Home-school collaboration is critical. When parents collaborate with their children's teachers, these children are more likely to adjust to and succeed in school (Cotton and Savard, 1982; ERIC Clearinghouse, 1985; Hamilton and Cochran, 1988; Schmitt, 1986; Rodick and Henggeler, 1980). Parents also play the role of interpreter of objective confidence feedback for their children. Children incorporate their parents' impressions of their capabilities into their own self-appraisal of their academic competence. Parent's opinions are even more important than actual records of achievement (Philips, 1987).

Reasonable and positive expectations build a foundation for success. Children are more likely to be achieving learners if their parents have high but reasonable learning expectations for them (Coopersmith, 1967; Phillips, 1987; Steinberg, Elmen, and Mounts, 1989). Steinberg et al., (1989) found that the three aspects of authoritative parenting-acceptance, psychological autonomy, and behavioral control-may enhance an adolescent's work orientation and ultimately school success. In his review of the research, Powell (1991) pointed out that the most beneficial teaching strategies stimulate the child's own thinking and encourage active, verbal engagement of a task. "Hothousing," exerting inappropriate levels of achievement pressure on young children, creates an artificial environment and is likely to be counterproductive (Sigel, 1982).

Parents have a role as interpreters of objective confidence feedback for their children. Children incorporate their parents' impressions of their capabilities into their own self-appraisal of their academic competence. Parent's opinions are even more important than actual records of achievement (Philips, 1987).


Motivate includes those parenting practices that promote intellectual development in children (Smith, et al., 1994).

The following parent behaviors serve as examples for developing more specific outcome objectives based on the critical component elements of Motivate:

Parents identify why they are the first and potentially the most important teachers for their children.
Parents establish a home environment conducive to learning.
Parents help their children acquire knowledge and skills they need to become responsible, contributing young people and adults.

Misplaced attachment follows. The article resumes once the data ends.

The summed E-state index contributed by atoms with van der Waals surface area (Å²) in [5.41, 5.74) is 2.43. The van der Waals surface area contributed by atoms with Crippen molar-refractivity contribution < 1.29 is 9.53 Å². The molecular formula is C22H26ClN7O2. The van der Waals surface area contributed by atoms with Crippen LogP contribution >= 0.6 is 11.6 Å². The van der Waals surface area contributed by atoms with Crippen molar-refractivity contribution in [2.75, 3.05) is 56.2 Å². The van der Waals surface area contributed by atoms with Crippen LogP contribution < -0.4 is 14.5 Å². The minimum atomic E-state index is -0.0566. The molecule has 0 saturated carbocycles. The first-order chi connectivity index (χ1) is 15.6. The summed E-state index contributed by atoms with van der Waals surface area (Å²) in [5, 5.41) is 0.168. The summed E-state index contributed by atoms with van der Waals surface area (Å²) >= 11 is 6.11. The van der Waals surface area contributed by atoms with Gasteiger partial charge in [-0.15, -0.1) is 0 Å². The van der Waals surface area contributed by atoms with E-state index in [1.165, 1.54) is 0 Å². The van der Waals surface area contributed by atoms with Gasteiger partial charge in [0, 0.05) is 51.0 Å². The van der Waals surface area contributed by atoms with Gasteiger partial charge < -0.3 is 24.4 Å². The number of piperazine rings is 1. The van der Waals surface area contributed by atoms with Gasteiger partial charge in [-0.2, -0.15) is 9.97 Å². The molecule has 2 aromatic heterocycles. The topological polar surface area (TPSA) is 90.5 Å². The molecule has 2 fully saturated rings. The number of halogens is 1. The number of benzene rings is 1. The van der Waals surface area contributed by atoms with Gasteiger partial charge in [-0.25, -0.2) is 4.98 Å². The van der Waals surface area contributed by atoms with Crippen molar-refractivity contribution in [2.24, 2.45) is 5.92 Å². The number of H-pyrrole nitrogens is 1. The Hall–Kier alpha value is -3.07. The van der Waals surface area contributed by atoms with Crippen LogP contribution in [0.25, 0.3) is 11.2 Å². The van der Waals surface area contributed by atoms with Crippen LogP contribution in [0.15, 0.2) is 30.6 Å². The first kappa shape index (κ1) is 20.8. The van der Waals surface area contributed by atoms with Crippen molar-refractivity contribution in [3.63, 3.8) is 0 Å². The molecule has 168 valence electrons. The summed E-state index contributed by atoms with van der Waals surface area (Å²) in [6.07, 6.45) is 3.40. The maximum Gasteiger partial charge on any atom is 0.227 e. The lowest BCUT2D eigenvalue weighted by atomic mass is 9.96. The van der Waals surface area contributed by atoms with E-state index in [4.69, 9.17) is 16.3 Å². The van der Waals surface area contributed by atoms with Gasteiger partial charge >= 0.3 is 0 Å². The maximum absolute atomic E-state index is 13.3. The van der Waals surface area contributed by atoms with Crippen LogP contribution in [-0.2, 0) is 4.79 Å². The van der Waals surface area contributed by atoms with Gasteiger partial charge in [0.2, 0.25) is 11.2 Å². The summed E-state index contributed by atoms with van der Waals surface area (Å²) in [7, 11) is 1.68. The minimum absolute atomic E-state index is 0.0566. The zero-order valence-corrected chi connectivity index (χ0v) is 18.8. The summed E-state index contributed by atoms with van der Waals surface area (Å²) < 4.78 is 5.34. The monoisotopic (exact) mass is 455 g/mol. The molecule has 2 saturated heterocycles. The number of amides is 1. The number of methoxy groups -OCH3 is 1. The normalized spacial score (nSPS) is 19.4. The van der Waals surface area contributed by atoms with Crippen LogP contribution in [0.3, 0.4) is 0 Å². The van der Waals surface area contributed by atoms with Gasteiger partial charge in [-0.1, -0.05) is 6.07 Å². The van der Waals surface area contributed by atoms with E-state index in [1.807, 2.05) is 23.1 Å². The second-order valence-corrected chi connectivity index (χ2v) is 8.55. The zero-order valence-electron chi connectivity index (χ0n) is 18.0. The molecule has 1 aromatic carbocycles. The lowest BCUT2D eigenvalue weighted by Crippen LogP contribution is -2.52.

Parents stimulate their children's curiosity and desire to learn.
Parents increase their children's confidence as learners.
Parent promote their children's preparation for success in school.
Parents more accurately identify their children's learning patterns and learning needs.
Parents engage their children in more language-rich activities.
Parents increase the number of appropriate learning experiences they provide for their children.
Parents use more encouraging and supportive responses to their children's learning efforts.
Parents establish more realistic, achievable homework and study rules.
Parents play more learning games with infants and preschoolers.
Parents increase interest in, and knowledge of, their children's schools and school achievement.
Parents interact more effectively with their children's schools and teachers.

Component elements

Motivating parents...
Teach their children about themselves, others, and the world around them.
Stimulate their children's curiosity, imagination, and the search for knowledge.
Create beneficial learning conditions for their children.
Help their children process and manage information. (Smith, et al., 1994).

Brief summary with application to State Strengthening Projects

Parents make critical contributions to their childrenís intellectual development when they take responsibility for being their childís first and most important teacher. Providing a positive home environment that encourages childrenís exploration, curiosity, and confidence; being responsive to childrenís learning patterns, interests, and needs; setting and following up on high but reasonable expectations for childrenís behavior and learning; and taking an active role in helping children adjust and succeed in the school environment are all a part of parentís role to motivate childrenís learning readiness and academic achievement (Smith, et al., 1994). The parenting practices promoted in the Motivate cluster may be especially responsive to parent education. Parents can learn how to facilitate learning effectively.